There are so many empty bottles around me that there’s hardly room to stand, much less walk. Bud, Coors, and Michelob clink together indiscriminately when I shift my foot, like someone just made a celebratory toast at an important gathering.

Which I guess this is, in a way. Empties, loaded thoughts, one life-altering decision, and me – perhaps not the most impressive guest list ever created, but an important gathering it is.

I roll the last unopened bottle of Bud back and forth between my hands, back and forth. The stained sink reeks of spilled beer, with a hint of the dark rum that was the first liquid to go down the drain. I almost take a deep whiff before stopping myself, wondering if that would be cheating.

I thought this would be the easy part, a way to ease into flushing the two plastic baggies of weed in the back pocket of my jeans. If this is like pulling teeth with rusty pliers, I don’t want to think about how the dope is going to go.

“This is all your fault TJ,” I tell the empty room; it’s coming up to noon so Phakov is long gone. Have I really been at this for five hours? What is that, like four bottles an hour? This is pathetic, I’m stronger than this, I don’t need this poison.

I rip off the twist cap and the familiar sound sets my mouth watering. One last sip, a final toast, then down the pipes with it.

No, I’m done with this crutch. This break will be clean, I won’t do it halfway. I tip the bottle sideways and as the first drop splashes down my hand begins to shake. How embarrassing; I’m glad there’s no one around to see.

By the time the bottle is empty I’m shaking so bad I can barely hold on to it so I throw it on the floor to join his dearly departed brothers. I grip the edge of the sink with both hands as I fight the sudden urge to vomit. Do I know how to throw a party or what?

Once the waves of nausea subside to more manageable swells I try to gather myself for the next stage. As if this wasn’t going to be enough of a challenge on its own, the toilet here stopped working in the 70’s so I’ll have to go to the gas station two blocks away to finish the job. Two blocks to freedom… so close yet so very, very far.

I push away from the drunken sink and make my way slowly through the graveyard of the life I hope to leave behind. No, that I am leaving behind. The first steps have been taken, I’m on the road and there will be no turning back. I wouldn’t survive the return trip.

Down the barely there stairs, out into the shaded courtyard, the momentum is building. I head west for the gas station at a brisk walk, swinging my arms like wrecking balls, smashing down the wall standing between me and a better tomorrow.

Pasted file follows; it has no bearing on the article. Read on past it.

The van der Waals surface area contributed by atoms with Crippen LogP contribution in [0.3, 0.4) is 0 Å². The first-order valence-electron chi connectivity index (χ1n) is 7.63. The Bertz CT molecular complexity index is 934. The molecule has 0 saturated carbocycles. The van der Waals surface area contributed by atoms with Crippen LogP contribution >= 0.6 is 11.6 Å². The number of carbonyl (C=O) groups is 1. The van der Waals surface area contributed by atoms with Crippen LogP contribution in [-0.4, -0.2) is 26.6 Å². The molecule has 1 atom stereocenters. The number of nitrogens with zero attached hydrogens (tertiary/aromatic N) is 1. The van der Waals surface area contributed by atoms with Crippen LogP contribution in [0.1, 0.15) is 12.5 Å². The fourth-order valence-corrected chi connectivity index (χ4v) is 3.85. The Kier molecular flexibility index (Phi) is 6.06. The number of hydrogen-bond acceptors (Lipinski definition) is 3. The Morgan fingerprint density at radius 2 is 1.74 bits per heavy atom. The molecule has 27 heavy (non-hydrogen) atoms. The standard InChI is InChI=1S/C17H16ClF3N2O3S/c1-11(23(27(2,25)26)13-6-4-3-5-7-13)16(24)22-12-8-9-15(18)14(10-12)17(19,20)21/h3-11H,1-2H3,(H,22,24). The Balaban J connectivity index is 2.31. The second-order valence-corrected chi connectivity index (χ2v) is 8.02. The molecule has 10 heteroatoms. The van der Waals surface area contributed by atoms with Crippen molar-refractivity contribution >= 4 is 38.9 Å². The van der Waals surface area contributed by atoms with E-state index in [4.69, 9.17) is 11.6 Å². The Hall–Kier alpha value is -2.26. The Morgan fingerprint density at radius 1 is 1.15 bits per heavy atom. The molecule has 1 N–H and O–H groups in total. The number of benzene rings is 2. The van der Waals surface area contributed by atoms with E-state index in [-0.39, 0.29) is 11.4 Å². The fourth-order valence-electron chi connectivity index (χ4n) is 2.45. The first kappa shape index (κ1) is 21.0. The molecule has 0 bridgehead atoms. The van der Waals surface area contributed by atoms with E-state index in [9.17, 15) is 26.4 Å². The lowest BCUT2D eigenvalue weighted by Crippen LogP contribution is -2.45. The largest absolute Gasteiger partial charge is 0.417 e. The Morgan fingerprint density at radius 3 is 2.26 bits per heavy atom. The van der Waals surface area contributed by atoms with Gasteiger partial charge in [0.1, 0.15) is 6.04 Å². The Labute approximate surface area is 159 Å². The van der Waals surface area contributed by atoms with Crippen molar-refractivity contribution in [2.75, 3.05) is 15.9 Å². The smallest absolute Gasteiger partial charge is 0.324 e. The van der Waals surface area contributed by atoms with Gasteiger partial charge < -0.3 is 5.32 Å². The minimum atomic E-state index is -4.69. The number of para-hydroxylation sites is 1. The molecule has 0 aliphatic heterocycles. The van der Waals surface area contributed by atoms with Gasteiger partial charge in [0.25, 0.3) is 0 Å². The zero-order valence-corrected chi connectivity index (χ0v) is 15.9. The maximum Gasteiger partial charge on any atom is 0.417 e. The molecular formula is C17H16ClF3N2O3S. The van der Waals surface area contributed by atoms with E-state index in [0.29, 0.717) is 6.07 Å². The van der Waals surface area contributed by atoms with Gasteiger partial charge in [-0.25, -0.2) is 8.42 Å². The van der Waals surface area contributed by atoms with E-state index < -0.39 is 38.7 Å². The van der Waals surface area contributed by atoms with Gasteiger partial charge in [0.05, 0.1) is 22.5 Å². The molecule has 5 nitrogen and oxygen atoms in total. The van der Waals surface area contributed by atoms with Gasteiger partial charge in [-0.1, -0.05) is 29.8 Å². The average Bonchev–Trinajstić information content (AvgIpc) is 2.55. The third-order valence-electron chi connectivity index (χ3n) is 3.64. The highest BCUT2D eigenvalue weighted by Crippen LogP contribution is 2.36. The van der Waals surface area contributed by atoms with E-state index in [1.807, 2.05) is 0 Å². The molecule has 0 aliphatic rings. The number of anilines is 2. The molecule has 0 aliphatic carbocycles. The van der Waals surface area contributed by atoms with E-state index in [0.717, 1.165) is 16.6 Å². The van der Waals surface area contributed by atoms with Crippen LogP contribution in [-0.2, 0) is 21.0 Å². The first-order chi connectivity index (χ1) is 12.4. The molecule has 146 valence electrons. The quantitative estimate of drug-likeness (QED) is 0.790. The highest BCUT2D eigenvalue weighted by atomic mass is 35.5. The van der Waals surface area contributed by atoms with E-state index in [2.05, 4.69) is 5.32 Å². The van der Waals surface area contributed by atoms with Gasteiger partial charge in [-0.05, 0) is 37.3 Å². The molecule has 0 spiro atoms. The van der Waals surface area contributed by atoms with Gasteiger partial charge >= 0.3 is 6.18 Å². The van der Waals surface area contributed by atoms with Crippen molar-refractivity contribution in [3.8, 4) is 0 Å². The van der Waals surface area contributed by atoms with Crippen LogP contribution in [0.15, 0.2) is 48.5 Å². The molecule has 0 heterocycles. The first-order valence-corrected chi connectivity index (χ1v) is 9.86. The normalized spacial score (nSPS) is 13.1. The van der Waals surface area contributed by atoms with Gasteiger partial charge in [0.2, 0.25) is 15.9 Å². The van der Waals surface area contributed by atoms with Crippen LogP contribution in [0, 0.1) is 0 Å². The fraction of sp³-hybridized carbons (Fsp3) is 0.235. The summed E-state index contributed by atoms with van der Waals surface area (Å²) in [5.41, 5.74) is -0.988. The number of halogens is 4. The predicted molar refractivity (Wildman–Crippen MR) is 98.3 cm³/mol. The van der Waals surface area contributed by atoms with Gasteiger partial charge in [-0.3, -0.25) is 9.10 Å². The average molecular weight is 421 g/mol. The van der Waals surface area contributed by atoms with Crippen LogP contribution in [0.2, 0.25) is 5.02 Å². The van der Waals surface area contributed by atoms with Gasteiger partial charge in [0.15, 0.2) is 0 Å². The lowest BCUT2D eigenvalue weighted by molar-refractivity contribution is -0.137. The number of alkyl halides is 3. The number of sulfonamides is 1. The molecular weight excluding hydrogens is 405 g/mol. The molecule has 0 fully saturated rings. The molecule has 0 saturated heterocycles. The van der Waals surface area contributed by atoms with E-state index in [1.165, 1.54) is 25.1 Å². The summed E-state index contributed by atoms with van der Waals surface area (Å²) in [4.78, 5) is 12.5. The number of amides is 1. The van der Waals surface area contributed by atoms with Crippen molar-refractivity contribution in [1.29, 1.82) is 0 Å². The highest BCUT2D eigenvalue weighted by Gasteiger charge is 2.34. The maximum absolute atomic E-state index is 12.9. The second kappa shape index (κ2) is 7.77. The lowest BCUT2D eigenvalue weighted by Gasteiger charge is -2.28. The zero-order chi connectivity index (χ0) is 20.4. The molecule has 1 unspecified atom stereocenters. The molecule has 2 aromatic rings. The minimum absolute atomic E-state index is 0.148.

Half a block from the station the weed in my back pocket turns to cement and tries to drag me down to hell. My pace slows but I refuse to stop. I’m going to walk into that stall, throw the junk in, flush it down, and walk out. No thinking, no delay, just a quick, clean cut, and I’ll be done.

I enter the store at the front of the station and grab the washroom key from beside the cash register. The clerk thinks about saying something but decides to keep quiet. I can’t blame him, I probably look like I’m on a serious bender.

I go back outside and stride to the side of the building. My hand shakes as I try to slide the key into the slot. God damn it. After scrapping a few paint chips off the door I finally get it in. I rush to the toilet and throw the weed in, bags and all. As my right hand reaches for the lever, my left hand reaches in and grabs the dope.

“Oh come on!” I yell. It’s hard to have faith in yourself when you’re standing in a dingy gas station washroom with two bags of weed dripping with toilet water in your hand. I guess you really do learn something new every day. “Just throw it back in.”

Still as a statue I stand, although no one would be foolish enough to commemorate this scene with an actual statue. Well, never say never with art these days; maybe “Bum on the brink” would be a big hit.

“I don’t need this garbage,” I say as I stare at the past sitting in my hand and try to see the future in my head. Then I finally get it, it finally sinks in at last: “I don’t want this.”

I drop one bag into the bowl, then the other. The slap of the plastic meeting the water seems amplified, like this scene is playing out on the big screen in the movie theatre downtown. I resist the urge to look for a camera and focus instead on the cracked lever sticking out of the right side of the toilet.

I reach out and my hand is steady. I press down and my demons are sucked noisily away… for now. I know this is not the end. But it is a start.

The End

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